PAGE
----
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Contraception Editorial October 2011

Strategies To Expand Contraception Coverage:

Another Tool In The Box

Emily M. Godfrey


Despite the extensive body of evidence about the health benefits and cost-savings of contraception coverage, women's health care advocates are bracing themselves for the possibility that contraceptive care will lose the political debate as a no cost-sharing preventive service under the Affordable Care Act (ACA). As a second alternative to no cost-sharing, the Health Resources and Services Administration (HRSA) may determine that contraceptive care under the ACA is an essential women's health preventive service that all health plans must cover, but with cost-sharing. Should HRSA decide to exclude comprehensive contraceptive coverage as an essential women's health preventive service altogether, strategists would likely attempt to (a) convince more states to classify contraceptive services as essential benefits that all health plans must cover (with cost-sharing) or (b) convince more employers to include contraceptive services as covered benefits in the health plans that they sponsor or participate in (with cost-sharing).

Yet, as a last resort to the strategies listed above, one additional strategy can be added to the mix — that of advocating for the development of a numerical International Statistical Classifications of Diseases (ICD) code for “unwanted fertility” — meaning one's desire to temporarily or permanently remove his or her state of fertility to prevent potential conception; as a diagnosis, unwanted fertility can be treated with contraception. The ICD system, which includes alphanumeric designations that serve to standardize various diseases, such as “diabetes,” or other problems, such as “nonspecific low blood pressure reading,” is required for billing and reimbursement. Health maintenance or preventive clinical visits use supplemental designations, referred to as “V codes” to identify encounters for reasons other than illness, injury or problems.1 All visits involving routine contraceptive care, be it counseling, prescribing or a device-insertion procedure, are coded for billing purposes with a preventive V code. Employers who, through their insurance benefit design, exclude most “preventive” visits are excluding not only the contraceptive method itself, but also office visits that include the use of the V code. Should attempts at advocating contraceptive care as essential preventive care with or without cost-sharing be unsuccessful, the generation of a numerical ICD code for unwanted fertility can potentially be used as a tool to compel health insurance plans to cover contraceptive services, drugs and devices as benefits, as they do for other diseases.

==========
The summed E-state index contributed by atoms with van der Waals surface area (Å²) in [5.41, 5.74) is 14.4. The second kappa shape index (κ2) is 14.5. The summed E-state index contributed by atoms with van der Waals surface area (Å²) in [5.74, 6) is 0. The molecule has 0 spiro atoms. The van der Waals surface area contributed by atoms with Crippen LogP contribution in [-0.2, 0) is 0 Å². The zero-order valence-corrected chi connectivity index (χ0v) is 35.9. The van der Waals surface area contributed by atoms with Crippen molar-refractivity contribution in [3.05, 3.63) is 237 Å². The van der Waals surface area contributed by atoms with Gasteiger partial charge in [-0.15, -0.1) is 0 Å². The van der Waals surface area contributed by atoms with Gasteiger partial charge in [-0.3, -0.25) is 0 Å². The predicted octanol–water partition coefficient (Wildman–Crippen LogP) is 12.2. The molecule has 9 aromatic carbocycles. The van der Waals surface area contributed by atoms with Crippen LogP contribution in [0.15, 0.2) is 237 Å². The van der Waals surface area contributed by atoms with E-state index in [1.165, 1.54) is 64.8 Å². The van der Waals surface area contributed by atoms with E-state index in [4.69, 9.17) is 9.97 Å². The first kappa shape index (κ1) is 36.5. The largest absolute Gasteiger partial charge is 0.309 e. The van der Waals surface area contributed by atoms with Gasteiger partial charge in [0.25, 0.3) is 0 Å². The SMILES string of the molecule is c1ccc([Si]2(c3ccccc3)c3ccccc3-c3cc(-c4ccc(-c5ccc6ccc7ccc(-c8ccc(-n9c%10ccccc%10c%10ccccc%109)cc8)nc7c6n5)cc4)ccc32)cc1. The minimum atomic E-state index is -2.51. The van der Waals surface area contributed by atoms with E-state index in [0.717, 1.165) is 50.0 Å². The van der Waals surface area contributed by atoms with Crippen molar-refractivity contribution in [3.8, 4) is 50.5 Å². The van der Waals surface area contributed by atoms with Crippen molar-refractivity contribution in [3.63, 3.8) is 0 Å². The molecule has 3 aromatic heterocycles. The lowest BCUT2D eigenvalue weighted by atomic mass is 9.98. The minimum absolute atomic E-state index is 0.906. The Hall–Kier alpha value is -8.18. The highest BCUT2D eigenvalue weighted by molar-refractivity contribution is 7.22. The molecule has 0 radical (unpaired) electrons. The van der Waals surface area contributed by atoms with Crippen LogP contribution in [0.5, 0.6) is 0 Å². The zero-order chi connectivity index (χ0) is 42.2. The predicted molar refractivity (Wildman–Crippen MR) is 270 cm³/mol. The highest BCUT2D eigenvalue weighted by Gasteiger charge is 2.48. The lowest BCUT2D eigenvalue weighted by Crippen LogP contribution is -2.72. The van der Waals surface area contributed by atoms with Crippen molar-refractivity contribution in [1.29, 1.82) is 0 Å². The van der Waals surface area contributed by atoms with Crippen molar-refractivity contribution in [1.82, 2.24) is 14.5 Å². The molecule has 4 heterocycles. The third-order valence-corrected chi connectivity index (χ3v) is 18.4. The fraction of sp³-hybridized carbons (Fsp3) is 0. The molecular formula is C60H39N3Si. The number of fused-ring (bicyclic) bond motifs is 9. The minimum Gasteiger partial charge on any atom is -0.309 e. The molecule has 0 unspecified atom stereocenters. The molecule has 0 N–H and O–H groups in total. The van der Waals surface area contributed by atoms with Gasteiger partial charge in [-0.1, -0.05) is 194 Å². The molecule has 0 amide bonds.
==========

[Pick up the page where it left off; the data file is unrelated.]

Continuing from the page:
Although the presence of an ICD diagnosis code does not necessarily guarantee insurance coverage, the opportune time to consider the introduction of an ICD code for unwanted fertility may be sooner rather than later. It is the World Health Organization (WHO) that determines the ICD codes and the United States adapts them, referring to the adapted version as the “clinical modification” (CM). The current version of the US adapted ICD (or ICD-9-CM) was modified for use in 1979.2 A new generation and much larger code set, the US-adapted ICD-10-CM, will replace the current ICD-9-CM starting in 2013.3 WHO is currently working on the ICD-11, which is now undergoing field trials and slated to be submitted to the World Health Assembly for final approval by 2014.4 The changes that are occurring with the ICD-11 are significant because for the first time in history, WHO launched a major online project to revise the global standard for the ICD-11, inviting stakeholders to participate in the ICD revision through an internet platform. WHO states that this update is vital in order to keep up with recent progress in medicine, to monitor the use of health information technology and to improve the basis for international comparisons.5

The case for ICD diagnosis: meeting the aims of the update and revision process 

In the document put forth by the WHO that describes the revision process, WHO outlines the aims of the revision process of the ICD in which health information will be systematically reviewed using the following categories: (1) scientific evidence, (2) clinical utility and (3) health system utility and public health usefulness.4 The ICD diagnosis of unwanted fertility meets these aims in the following way. First, the measure “unmet need for contraception,” a synonym for unwanted fertility, has historical roots starting in the 1960s and remains an important indicator for monitoring family planning programs.6 Currently, the main information source for measuring unmet contraception need is the Demographic and Health Surveys (DHS), which provides information about married women or women living in a consensual union in more than 75 developing countries.6 By identifying countries with high levels of unmet need, governments and other organizations can target their resources to where they may be most effective. In addition, treatments for unwanted fertility, i.e., contraceptive methods, have a long-standing body of scientific evidence demonstrating the prevention of 188 million unintended pregnancies, which subsequently saves some 200,000 women from pregnancy-related deaths and contributes to the survival of a million infants annually.7

Second, unwanted fertility as a diagnosis has clinical utility, particularly in circumstances in which women may have significant underlying medical conditions. Both the WHO and the Centers of Disease Control and Prevention (CDC) Medical Eligibility Criteria for Contraception list medical conditions that will worsen with pregnancy.8, 9